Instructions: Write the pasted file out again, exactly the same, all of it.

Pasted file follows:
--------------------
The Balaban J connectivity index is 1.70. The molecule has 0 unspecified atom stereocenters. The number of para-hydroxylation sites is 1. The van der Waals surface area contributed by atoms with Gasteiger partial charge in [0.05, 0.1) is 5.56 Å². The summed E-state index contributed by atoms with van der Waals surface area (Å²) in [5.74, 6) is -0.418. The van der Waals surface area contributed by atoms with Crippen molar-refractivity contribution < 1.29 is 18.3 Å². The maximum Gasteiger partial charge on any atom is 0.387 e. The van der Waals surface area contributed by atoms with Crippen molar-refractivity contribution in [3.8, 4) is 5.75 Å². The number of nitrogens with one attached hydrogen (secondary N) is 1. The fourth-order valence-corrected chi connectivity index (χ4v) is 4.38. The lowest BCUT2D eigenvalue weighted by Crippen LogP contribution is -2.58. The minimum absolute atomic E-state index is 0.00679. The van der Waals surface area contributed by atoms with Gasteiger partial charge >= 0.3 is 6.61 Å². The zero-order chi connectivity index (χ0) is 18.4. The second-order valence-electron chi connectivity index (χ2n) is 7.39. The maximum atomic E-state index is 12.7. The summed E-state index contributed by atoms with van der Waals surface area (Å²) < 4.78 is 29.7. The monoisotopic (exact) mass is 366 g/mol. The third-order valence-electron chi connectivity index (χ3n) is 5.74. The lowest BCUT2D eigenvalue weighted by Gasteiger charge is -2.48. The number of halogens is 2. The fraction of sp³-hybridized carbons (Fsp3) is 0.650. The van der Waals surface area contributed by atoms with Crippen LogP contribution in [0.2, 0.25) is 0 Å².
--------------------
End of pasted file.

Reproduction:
The Balaban J connectivity index is 1.70. The molecule has 0 unspecified atom stereocenters. The number of para-hydroxylation sites is 1. The van der Waals surface area contributed by atoms with Gasteiger partial charge in [0.05, 0.1) is 5.56 Å². The summed E-state index contributed by atoms with van der Waals surface area (Å²) in [5.74, 6) is -0.418. The van der Waals surface area contributed by atoms with Crippen molar-refractivity contribution < 1.29 is 18.3 Å². The maximum Gasteiger partial charge on any atom is 0.387 e. The van der Waals surface area contributed by atoms with Crippen molar-refractivity contribution in [3.8, 4) is 5.75 Å². The number of nitrogens with one attached hydrogen (secondary N) is 1. The fourth-order valence-corrected chi connectivity index (χ4v) is 4.38. The lowest BCUT2D eigenvalue weighted by Crippen LogP contribution is -2.58. The minimum absolute atomic E-state index is 0.00679. The van der Waals surface area contributed by atoms with Gasteiger partial charge >= 0.3 is 6.61 Å². The zero-order chi connectivity index (χ0) is 18.4. The second-order valence-electron chi connectivity index (χ2n) is 7.39. The maximum atomic E-state index is 12.7. The summed E-state index contributed by atoms with van der Waals surface area (Å²) < 4.78 is 29.7. The monoisotopic (exact) mass is 366 g/mol. The third-order valence-electron chi connectivity index (χ3n) is 5.74. The lowest BCUT2D eigenvalue weighted by Gasteiger charge is -2.48. The number of halogens is 2. The fraction of sp³-hybridized carbons (Fsp3) is 0.650. The van der Waals surface area contributed by atoms with Crippen LogP contribution in [0.2, 0.25) is 0 Å².